Mattel Electronics

Moby ID: 463

  • M Network - A division of Mattel Electronics that created games for the Atari 2600.

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Mattel Electronics was a subsidiary of toy-maker Mattel, founded in 1977. They were responsible for designing and manufacturing Mattel's video game console and all-around entertainment system, Intellivision. Additionally, they developed video games for both their own and the competitors' gaming platforms.

Mattel Electronics introduced Intellivision to the market in 1979, Fresno, California. Thanks to smart advertising and technical superiority against Atari's 2600 console, the unit sold well in the following years. The success determined Mattel to produce different peripherals for Intellivision, such as the keyboard and the entertainment computer system (ECS).

To expand their game library, Mattel Electronics hired various programmers, designers, artists to develop new titles. By 1982, the division numbered over 100 employees. In 1982, the staff numbers increased from 100 to 1000.

This was all short-lived, as the company recorded $394 million in losses by 1983. This decline was determined by various causes: the emergence of a new competitor console, Colecovision, sporting similar technical capabilities to Intellivision; diminished sales for the system in 1983, coupled with increased expenses for the production of new titles; the saturation of the market with new games etc.

As a result, by 1984 Mattel closed or sold off all its non-toy-related subsidiaries. Mattel Electronics was laid to rest on the 20th of January, 1984.

Credited on 93 Games from 1976 to 2010

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Space Cadet (2010 on Windows, Xbox 360)
X3V0LuX (2004 on Atari 2600)
Swordfight (2000 on Atari 2600)
Uno (1999 on Game Boy Color)
Air Duel (1993 on DOS)
Bad Street Brawler (1987 on DOS, NES, Commodore 64...)
Tower of Doom (1987 on Intellivision, Windows, Xbox 360)
Thin Ice (1986 on Intellivision, Windows, Xbox 360)
Triple Challenge (1986 on Intellivision)
Thunder Castle (1984 on Intellivision, Xbox 360, Windows)
Masters of the Universe: The Power of He-Man (1983 on Atari 2600)
Masters of the Universe: The Power of He-Man (1983 on Intellivision)
Motocross (1983 on Intellivision, Xbox 360, Windows)
Pinball (1983 on Intellivision, Xbox 360, Windows)
Kool-Aid Man (1983 on Atari 2600)
Advanced Dungeons & Dragons: Treasure of Tarmin Cartridge (1983 on Intellivision, Mattel Aquarius)
Buzz Bombers (1983 on Intellivision, Windows, Xbox 360)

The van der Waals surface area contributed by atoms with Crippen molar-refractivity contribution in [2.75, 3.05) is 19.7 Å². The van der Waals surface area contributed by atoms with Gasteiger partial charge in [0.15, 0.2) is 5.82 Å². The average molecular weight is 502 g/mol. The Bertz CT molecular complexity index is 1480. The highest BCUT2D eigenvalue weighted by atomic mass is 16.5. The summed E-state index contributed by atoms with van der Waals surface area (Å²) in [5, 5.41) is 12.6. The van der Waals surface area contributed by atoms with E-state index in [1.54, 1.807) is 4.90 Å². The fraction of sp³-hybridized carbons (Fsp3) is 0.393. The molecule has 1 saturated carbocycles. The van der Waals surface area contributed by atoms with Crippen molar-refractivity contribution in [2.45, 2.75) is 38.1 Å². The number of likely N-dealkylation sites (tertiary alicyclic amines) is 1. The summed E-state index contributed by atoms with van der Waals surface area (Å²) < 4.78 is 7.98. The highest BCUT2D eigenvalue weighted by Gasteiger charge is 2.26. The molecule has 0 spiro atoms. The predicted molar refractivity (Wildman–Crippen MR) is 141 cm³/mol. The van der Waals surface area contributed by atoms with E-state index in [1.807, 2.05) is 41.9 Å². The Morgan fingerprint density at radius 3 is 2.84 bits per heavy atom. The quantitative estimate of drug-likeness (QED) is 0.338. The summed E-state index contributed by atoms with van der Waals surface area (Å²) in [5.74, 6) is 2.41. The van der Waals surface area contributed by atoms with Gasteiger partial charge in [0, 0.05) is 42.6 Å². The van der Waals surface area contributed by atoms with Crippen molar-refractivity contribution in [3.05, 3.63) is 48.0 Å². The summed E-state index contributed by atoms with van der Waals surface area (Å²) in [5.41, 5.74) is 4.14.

Vectron (1983 on Intellivision, Xbox 360, Windows)
Adventures of TRON (1983 on Atari 2600)
Air Raiders (1983 on Atari 2600)

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History +


The in-house development group is closed.


The company introduces a new peripheral innovative for the time: IntelliVoice, a voice synthesis device which produced speech when used with certain games.


A redesigned model, called the Intellivision II is introduced. It featured detachable controllers and sleeker case, the System Changer (which played Atari 2600 games on the Intellivision II), and a music keyboard add-on for the ECS.


The Intellivision console goes nationwide in the US with a price tag of $299 and a pack-in game: Las Vegas Blackjack.


The company starts development of the Intellivision console.

Trivia +

To promote the Intellivision console, and attack Atari, the company produced a series of ads starring actor and journalist George Plimpton.

Mattel Electronics, Inc. was located in Hawthorne, California in 1983.

Besides producing several dozen original video games for the Atari 2600 (under the name "M-Networks"), the Mattel toy company was also responsible for producing and marketing their own very successful video game system, the "Intellivision."

The Intellivision hit the national market in 1980 for the somewhat steeper cost of $299. Atari originally released their historic "Atari 2600" console in 1978 for $199. The marketing for the Intellivision was very successful, however, and proved to be a strong competitive threat to Atari. The Intellivision was unmistakably superior to the Atari 2600 in many ways, however, and sold over 175,000 units during their first year of production.

They had a short run of success, and closed the doors on their Intellivision division in 1984. It was the first victim of the Video Game market crash that occurred during the latter part of 1983 and early 1984.

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